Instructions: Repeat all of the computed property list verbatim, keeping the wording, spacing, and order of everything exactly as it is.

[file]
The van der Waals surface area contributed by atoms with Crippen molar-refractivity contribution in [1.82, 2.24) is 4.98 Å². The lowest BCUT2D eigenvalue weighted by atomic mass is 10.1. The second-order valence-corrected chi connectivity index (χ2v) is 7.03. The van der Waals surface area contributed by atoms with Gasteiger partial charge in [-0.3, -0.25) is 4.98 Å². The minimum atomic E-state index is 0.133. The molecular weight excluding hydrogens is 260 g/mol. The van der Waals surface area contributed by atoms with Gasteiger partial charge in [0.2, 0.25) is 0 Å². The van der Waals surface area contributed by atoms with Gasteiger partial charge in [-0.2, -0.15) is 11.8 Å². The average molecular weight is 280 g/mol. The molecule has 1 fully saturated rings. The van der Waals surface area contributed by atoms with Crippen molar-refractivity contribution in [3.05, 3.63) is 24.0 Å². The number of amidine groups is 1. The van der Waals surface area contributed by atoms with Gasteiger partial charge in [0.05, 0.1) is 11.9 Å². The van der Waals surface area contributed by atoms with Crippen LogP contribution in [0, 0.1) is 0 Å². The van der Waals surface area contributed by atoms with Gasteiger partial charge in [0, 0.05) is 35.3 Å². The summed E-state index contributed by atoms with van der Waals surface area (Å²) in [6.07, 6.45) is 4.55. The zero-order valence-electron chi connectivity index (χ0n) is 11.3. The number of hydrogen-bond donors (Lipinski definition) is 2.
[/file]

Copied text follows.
The van der Waals surface area contributed by atoms with Crippen molar-refractivity contribution in [1.82, 2.24) is 4.98 Å². The lowest BCUT2D eigenvalue weighted by atomic mass is 10.1. The second-order valence-corrected chi connectivity index (χ2v) is 7.03. The van der Waals surface area contributed by atoms with Gasteiger partial charge in [-0.3, -0.25) is 4.98 Å². The minimum atomic E-state index is 0.133. The molecular weight excluding hydrogens is 260 g/mol. The van der Waals surface area contributed by atoms with Gasteiger partial charge in [0.2, 0.25) is 0 Å². The van der Waals surface area contributed by atoms with Gasteiger partial charge in [-0.2, -0.15) is 11.8 Å². The average molecular weight is 280 g/mol. The molecule has 1 fully saturated rings. The van der Waals surface area contributed by atoms with Crippen molar-refractivity contribution in [3.05, 3.63) is 24.0 Å². The number of amidine groups is 1. The van der Waals surface area contributed by atoms with Gasteiger partial charge in [0.05, 0.1) is 11.9 Å². The van der Waals surface area contributed by atoms with Crippen LogP contribution in [0, 0.1) is 0 Å². The van der Waals surface area contributed by atoms with Gasteiger partial charge in [0, 0.05) is 35.3 Å². The summed E-state index contributed by atoms with van der Waals surface area (Å²) in [6.07, 6.45) is 4.55. The zero-order valence-electron chi connectivity index (χ0n) is 11.3. The number of hydrogen-bond donors (Lipinski definition) is 2.